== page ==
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Reptile (film, 2023)

Reptile (film, 2023)

The movie Reptile has been sitting on my Netflix watchlist for the past few weeks. With Benicio Del Toro in the leading role, expectations were high that I would be in for a treat. After watching it today, I felt the flick succeeds more than it stumbles, resulting in a decent debut feature by Grant Singer.

The film wastes no time plunging us into its mystery, opening coldly on the gruesome discovery of murdered real estate agent Summer Elswick.

We're then introduced to Detective Tom Nichols, who will be tasked with unraveling this bloody case. The film establishes an effectively unsettling tone from these opening scenes that had me hooked. The crime scene and initial police questioning are captured with a simmering sense of unease, hinting at more disturbing depths below the surface. This tense atmosphere is further elevated by the moody score and slow fade-outs.

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As Nichols begins to dig, it seems every character could potentially be a suspect. Will's alibi isn't totally airtight, Summer's ex-husband Sam may have motive from a bitter divorce, and oddball Eli Phillips clearly nurses a bizarre grudge. The screenplay smartly keeps you guessing as new clues simultaneously point towards and away from each possibility.

Reptile (film, 2023)

This uncertainty pulls the viewer deeper into trying to piece together what happened, which is the lynchpin of any great mystery. About halfway through, the film deviates from a straightforward whodunnit, instead pivoting towards unraveling tangled webs of corruption.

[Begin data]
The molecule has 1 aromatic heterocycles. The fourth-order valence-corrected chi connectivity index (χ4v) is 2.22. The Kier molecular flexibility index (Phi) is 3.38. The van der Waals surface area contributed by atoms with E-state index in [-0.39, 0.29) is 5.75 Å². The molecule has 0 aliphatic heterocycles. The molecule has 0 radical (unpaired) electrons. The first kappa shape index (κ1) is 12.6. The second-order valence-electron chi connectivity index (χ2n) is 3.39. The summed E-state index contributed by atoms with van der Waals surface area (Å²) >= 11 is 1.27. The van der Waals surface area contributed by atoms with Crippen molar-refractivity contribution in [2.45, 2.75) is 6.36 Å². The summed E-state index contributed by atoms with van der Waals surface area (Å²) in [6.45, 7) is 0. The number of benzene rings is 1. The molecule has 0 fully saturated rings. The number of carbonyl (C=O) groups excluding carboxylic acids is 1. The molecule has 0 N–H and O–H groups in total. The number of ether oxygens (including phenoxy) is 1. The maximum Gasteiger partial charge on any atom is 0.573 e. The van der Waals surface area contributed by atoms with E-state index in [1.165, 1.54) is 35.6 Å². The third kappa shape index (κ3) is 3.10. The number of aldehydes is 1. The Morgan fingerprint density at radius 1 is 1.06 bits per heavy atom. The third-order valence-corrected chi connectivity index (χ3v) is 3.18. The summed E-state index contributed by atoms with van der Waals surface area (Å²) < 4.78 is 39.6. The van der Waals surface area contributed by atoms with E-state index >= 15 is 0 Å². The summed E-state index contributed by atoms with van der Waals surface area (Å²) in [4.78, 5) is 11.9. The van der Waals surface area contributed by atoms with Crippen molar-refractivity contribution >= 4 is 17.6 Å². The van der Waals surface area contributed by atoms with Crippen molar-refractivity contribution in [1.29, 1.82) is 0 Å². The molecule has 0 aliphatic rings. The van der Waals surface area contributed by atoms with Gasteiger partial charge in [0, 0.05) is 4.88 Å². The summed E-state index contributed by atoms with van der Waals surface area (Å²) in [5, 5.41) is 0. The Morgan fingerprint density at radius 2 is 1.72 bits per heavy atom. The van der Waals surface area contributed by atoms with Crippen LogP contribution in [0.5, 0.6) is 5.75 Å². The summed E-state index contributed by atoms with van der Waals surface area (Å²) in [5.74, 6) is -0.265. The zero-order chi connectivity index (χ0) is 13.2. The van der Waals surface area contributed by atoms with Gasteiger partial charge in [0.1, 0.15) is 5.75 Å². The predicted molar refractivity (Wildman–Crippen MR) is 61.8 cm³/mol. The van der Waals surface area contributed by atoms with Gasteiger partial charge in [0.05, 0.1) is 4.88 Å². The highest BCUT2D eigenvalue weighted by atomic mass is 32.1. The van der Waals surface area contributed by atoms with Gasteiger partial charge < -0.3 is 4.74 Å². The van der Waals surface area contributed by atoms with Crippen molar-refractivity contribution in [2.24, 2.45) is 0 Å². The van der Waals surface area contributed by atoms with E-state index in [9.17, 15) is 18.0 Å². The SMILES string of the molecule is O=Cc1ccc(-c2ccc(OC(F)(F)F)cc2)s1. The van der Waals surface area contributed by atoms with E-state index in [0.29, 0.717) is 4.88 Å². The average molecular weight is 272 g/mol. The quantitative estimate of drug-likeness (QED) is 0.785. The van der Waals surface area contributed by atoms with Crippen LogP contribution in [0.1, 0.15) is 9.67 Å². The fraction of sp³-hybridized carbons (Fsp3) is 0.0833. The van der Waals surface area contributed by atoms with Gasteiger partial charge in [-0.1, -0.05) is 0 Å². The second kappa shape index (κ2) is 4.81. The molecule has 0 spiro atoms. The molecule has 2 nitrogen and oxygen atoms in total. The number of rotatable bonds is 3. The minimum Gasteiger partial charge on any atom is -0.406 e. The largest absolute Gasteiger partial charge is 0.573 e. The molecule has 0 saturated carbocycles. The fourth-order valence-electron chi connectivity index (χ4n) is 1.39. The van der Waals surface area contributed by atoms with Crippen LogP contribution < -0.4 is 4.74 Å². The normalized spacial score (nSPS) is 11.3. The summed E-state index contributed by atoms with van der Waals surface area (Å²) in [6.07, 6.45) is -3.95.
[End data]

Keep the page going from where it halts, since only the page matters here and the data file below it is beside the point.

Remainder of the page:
This is where the Reptile starts to stumble slightly for me. While introducing shady dealings involving drugs, money laundering, and police misconduct adds an extra dimension, it also succeeds more as a collection of engaging characters than a totally cohesive plot.

Some threads feel more like red herrings than essential ingredients (Frances Fisher's role could've been trimmed), and the big reveals aren't delivered with the punchiness of movies it emulates.

That said, what's presented is still engaging enough for patient viewers who don't need every minute detail spelled out. Singer keeps things intriguing through the layered characters and their morally ambiguous motives rather than stunning twists alone.

And what a cast he's assembled to bring these folks to life.

As usual, Benicio del Toro anchors the film with a lived-in, soulful performance. Detective Nichols feels worn yet determined, haunted by past mistakes but stubbornly seeking justice. Del Toro excels at conveying immense depth with subtlety.

Reptile (film, 2023)

Alicia Silverstone is also a welcome surprise, avoiding typecasting to play Nichols' wife, Judy, with cunning empathy. Justin Timberlake continues growing as an actor, navigating Will's grief and guilt in a nuanced portrayal.

While not totally seamless, Singer's direction impresses overall for a debut feature. He captures the rural atmosphere in a moody fashion, using the landscape as another unsettling character. Tight close-ups during intense scenes ratchet tension without relying on shock tactics. The pacing is a steady, slow burn that immerses you in this corrupt town. There's clearly passion and talent behind the lens that makes Reptile visually compelling throughout its 2-hour plus runtime.

For a crime drama subgenre that thrives on ambiguity and moral complexity more than straightforward resolutions, I appreciate how Reptile avoids tying everything up with a neat bow. There are still unanswered questions and cloudy motives lingering as the credits roll, much like the flawed characters within. This lends an organic feel over facile answers.

At the same time, while not a massive twist, the climax brings satisfying closure to Nichols' investigation in a hard-boiled fashion. Even with a few minor issues, Reptile tells a story in his unique voice that holds up against the classics, inspiring it.

Fans of slow-burn crime thrillers should give this Netflix film a chance to work its subtle hooks. Reptile proves a good addition for those seeking a murky tale of corruption in small-town America, reminiscent of works by David Lynch or the Coen Brothers.

I'll be keeping an eye out to see what Singer does next.

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